The same should be said of Andy Carroll. No sound mind would have brought ‘Big Andy’ back this summer. This is a player that has proved to be a crock over the intervening years since his last appearance for Newcastle in 2010 and to pin hopes on him to get our goals shows that trait I mentioned before – Desperation.

Then there’s Joelinton. We’re led to believe (from Mike Ashley’s statement) that Benitez only suggested paying £20m tops for Joelinton as that was all he valued him at. I’d be inclined to agree with the Spaniard as if we have actually paid £40m for him, we’ve massively overspent. What we should have done was buy a striker who is young, up and coming (like Joelinton) but still have signed Rondon for the quoted £16m as well.

For that scenario to have played out would have meant Benitez would have stayed, the whole summer’s transfer business would have been radically different (certainly Carroll wouldn’t have been considered) but above all else, we would have had someone competent in the dugout, something which we certainly don’t have at present.

The decision by Ashley not to fight tooth and nail for Benitez has had drastic knock-on effects already. As a consequence, Rondon wasn’t even considered, Ayoze Perez was allowed to leave with no protest and above all else, not replaced adequately enough. The former has been swapped for a misfiring striker with no Premier League experience and the latter has been replaced with another gamble in Saint-Maximin who now seems to be massively mismanaged by Bruce.

I’ve stated elsewhere that this set-up is merely Steve McClaren Mark II. Under Bruce we have a few players with potential and a few senior heads that unfortunately aren’t performing to the best of their ability. Benitez came in during the 2015/16 season when the game was as good as up but he nearly turned it round. He turned average players into decent players, decent players into good players and the dross was bombed out with everyone pulling in the same direction.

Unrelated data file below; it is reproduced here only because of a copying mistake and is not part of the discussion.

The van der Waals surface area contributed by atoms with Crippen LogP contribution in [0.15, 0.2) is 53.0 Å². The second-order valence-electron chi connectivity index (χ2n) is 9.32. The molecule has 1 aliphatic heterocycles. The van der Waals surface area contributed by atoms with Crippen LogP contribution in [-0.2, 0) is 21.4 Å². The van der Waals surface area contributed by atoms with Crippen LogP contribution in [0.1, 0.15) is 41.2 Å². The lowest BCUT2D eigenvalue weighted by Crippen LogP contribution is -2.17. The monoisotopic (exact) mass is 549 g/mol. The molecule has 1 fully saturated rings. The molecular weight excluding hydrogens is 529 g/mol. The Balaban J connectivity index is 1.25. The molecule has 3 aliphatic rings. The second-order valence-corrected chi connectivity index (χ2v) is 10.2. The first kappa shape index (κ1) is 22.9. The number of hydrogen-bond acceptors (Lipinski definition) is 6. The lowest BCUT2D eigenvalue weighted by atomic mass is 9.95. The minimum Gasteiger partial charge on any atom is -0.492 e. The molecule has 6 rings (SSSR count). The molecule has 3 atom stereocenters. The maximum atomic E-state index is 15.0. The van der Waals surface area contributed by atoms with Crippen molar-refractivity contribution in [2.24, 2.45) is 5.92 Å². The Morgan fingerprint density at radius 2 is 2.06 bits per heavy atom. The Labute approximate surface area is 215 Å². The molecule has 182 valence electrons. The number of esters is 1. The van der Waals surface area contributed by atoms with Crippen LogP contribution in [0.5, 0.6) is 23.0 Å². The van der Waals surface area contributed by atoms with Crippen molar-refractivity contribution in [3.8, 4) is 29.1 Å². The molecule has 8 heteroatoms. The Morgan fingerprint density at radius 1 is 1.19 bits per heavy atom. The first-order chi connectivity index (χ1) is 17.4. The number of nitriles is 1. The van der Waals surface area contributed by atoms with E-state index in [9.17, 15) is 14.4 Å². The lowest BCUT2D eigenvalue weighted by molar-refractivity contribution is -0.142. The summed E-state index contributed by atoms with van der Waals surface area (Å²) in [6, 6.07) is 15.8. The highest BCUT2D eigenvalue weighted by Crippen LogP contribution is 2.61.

As it stands, we have two scenarios that can happen.

The first is the one that Mike Ashley has tried and failed with TWICE before, where we get so far down the road, waiting to the very last minute to the point where we are unsavable and a lost cause. He tried it with Alan Shearer in 2009 and then again when Benitez knocked on the door in 2016. Both plans turned into relegation.

The second scenario is the one I feel he will go down this time. Steve Bruce will stay on as manager beyond the predicted relegation with the view that he would be best suited to get us straight back up after the inevitable fire sale of players and restructuring of the first team and in turn the pocketing of the parachute payments.

Our course is set with Steve Bruce just as it was when we appointed Steve McClaren in 2015. Nobody predicted the McClaren folly ending well and nobody said last summer that the Bruce one was one worth taking.

Fans have started to vote with their feet, backing a motion of no confidence in the manager and his ideas. The disgust and apathy towards the owner was already there and deep set.

This is a Championship club in the making. The relegation course has been set and unfortunately we just have to let it play out.